David Frey is an Associate Professor of History and the Director of the Center for Holocaust and Genocide Studies at the United States Military Academy at West Point. At West Point, where he won the 2010 History Department Teaching Excellence Award and was nominated for an Academy innovation award in 2014, he teaches a range of courses, Genocide, the Holocaust, Fascism, Modern German history, Modern Central European history, African history, and the History of Race, Nation & Ethnicity.
As Director of the Center for Holocaust and Genocide Studies, Dr. Frey has spearheaded efforts to increase awareness and understanding of the phenomenon of genocide, its history, and means of prevention at West Point, at other service academies, and throughout the Department of Defense. He has created inter-academy networks; facilitated projects, research and workshops involving academe, NGOs, museums, foundations, and the DoD; and helped develop innovative materials for teaching military audiences about mass atrocity.
With the support of Fulbright-Hays, DAAD, Mellon Foundation, Harriman Foundation, and ACLS fellowships, he earned his Ph.D. in Central European History at Columbia University in 2003., where he also taught as a Lecturer from 2003-2004. I.B. Tauris will publish his manuscript, Jews, Nazis, and the Cinema of Hungary: The Tragedy of Success, 1929-44, in 2015. His articles have appeared in numerous edited volumes, including the award-winning Cinema and the Swastika, and journals such as the Hungarian Studies Review and Nationalities Papers. Most recently, he co-authored Ordinary Soldiers: A Study in Law, Ethics and Leadership.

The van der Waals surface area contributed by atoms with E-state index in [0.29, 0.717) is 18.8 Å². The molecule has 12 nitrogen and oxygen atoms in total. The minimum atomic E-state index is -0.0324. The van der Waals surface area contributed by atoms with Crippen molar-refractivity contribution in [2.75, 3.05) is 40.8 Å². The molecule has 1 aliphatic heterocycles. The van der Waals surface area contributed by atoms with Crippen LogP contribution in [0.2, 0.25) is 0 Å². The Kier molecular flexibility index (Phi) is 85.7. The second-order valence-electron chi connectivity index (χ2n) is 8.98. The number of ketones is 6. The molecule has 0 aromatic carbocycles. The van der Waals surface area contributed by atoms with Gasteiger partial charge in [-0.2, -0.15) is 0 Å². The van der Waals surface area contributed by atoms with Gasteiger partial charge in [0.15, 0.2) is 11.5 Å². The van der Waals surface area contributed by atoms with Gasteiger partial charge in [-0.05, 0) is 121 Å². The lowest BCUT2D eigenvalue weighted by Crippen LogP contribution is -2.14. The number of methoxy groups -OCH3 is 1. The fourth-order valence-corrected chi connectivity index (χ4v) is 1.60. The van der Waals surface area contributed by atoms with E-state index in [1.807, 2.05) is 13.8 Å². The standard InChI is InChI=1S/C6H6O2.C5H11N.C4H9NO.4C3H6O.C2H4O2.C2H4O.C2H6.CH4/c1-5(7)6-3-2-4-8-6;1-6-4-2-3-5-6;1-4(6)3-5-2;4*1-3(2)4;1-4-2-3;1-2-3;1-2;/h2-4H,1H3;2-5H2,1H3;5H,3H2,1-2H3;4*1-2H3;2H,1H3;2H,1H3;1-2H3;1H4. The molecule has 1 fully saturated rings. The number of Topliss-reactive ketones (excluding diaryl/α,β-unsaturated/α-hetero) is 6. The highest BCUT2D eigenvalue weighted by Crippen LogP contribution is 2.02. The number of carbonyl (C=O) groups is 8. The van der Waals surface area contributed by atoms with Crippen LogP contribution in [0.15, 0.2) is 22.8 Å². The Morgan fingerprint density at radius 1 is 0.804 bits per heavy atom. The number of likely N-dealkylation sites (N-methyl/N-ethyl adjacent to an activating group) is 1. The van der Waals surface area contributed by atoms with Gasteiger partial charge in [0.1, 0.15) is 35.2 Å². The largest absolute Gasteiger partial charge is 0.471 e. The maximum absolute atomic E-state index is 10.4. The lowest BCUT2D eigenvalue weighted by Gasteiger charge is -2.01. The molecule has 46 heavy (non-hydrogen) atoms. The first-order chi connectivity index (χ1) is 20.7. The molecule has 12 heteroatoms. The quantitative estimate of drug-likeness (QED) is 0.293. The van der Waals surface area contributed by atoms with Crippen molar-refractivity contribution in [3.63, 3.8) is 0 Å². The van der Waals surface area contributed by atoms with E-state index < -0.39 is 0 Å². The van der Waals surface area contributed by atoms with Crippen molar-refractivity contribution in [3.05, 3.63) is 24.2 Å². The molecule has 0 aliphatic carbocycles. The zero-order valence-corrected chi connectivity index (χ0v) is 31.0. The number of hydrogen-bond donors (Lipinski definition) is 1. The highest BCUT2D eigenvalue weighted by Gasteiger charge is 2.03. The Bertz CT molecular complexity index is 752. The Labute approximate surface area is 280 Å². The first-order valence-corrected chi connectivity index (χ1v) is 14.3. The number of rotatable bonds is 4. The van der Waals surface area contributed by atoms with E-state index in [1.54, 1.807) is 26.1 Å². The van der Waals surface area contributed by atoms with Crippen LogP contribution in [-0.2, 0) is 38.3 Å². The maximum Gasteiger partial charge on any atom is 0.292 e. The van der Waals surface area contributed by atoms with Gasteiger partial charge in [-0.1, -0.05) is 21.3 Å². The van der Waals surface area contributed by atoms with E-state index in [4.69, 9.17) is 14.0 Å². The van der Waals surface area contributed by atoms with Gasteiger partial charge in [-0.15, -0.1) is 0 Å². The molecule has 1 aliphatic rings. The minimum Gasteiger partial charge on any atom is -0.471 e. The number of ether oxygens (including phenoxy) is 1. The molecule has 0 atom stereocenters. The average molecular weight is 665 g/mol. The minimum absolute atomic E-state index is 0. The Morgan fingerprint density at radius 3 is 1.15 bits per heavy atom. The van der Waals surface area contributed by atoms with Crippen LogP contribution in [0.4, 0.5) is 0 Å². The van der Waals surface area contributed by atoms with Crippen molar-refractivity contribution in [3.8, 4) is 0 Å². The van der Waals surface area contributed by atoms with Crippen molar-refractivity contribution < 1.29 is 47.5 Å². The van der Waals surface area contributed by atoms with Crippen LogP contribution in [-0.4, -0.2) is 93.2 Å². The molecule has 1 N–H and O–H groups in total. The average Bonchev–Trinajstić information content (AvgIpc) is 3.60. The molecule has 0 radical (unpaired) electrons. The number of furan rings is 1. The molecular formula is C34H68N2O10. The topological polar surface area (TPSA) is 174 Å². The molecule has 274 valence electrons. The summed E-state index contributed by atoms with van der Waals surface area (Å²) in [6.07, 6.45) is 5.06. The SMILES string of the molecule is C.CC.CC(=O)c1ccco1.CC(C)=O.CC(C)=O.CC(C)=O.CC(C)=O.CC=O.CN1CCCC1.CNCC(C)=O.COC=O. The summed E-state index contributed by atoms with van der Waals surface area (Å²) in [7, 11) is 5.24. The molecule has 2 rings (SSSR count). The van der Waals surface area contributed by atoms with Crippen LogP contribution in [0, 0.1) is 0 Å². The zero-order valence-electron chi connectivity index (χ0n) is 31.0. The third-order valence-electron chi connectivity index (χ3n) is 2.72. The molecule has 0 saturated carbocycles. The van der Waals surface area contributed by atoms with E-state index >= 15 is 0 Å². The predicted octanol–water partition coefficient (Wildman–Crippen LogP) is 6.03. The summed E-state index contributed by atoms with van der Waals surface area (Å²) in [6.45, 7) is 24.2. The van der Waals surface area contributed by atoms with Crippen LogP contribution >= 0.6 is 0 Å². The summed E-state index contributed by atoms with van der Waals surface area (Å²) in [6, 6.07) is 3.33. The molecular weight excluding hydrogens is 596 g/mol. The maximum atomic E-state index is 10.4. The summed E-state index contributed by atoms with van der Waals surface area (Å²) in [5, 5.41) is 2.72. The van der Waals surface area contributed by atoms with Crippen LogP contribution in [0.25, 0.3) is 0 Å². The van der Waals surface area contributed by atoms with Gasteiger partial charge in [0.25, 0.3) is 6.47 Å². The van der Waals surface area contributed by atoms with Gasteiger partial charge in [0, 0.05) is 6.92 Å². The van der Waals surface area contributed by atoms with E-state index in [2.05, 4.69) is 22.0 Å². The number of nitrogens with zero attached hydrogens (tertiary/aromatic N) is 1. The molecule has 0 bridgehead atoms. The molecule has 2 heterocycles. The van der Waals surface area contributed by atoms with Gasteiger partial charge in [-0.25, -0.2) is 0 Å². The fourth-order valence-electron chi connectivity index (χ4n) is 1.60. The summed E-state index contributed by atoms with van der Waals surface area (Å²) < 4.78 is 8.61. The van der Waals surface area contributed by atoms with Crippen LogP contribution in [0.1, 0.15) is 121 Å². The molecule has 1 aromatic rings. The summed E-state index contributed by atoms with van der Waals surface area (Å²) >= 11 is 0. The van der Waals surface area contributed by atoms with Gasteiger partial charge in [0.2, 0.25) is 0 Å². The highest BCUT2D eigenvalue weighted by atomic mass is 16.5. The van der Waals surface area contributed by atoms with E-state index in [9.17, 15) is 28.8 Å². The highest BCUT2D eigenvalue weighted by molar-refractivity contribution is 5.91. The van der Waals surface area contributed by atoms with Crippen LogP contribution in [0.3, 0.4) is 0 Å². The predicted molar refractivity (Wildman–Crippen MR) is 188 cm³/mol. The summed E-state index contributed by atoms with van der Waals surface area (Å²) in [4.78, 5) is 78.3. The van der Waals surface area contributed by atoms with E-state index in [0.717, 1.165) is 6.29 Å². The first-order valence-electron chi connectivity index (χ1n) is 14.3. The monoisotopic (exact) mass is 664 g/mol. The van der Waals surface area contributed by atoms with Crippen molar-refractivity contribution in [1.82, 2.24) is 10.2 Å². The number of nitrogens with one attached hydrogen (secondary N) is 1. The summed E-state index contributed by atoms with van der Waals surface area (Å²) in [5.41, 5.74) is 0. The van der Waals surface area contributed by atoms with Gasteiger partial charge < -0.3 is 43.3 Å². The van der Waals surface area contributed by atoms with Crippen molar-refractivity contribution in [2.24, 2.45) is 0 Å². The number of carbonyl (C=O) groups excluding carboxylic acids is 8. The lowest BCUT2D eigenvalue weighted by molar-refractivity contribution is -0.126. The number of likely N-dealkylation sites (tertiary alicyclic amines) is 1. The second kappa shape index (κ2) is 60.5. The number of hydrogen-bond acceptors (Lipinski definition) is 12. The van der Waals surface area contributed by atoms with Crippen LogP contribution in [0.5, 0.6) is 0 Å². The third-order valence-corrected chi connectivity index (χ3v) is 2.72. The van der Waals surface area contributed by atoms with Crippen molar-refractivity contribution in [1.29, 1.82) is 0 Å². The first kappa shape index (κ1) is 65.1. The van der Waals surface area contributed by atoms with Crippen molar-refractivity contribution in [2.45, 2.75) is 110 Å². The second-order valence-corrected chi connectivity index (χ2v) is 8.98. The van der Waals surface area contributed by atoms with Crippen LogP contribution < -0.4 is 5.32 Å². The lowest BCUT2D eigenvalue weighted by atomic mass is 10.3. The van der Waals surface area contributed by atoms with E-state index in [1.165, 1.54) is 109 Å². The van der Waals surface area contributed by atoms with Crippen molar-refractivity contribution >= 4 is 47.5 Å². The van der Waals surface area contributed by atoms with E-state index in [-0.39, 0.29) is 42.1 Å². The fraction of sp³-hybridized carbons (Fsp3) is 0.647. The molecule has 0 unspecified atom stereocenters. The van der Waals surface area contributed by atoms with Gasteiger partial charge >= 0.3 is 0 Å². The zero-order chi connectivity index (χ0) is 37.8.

His current research involves human rights, espionage, deportations, show trials and the rhetoric and memory of the Holocaust using newly declassified records of the State Department’s post-World War Two Treaty Violations [TREVI] Program, a previously classified spy ring known as “the Pond”, and Hungarian National and State Security Archives. He was a Fulbright Scholar in Hungary in 2012. His research in Hungary is supported by grants from the Department of Defense, the Lantos Foundation for Human Rights and Justice, and the American-Hungarian Fulbright Commission. His West Point projects are supported by the Army Research Office and the Defense Advanced Research Projects Agency.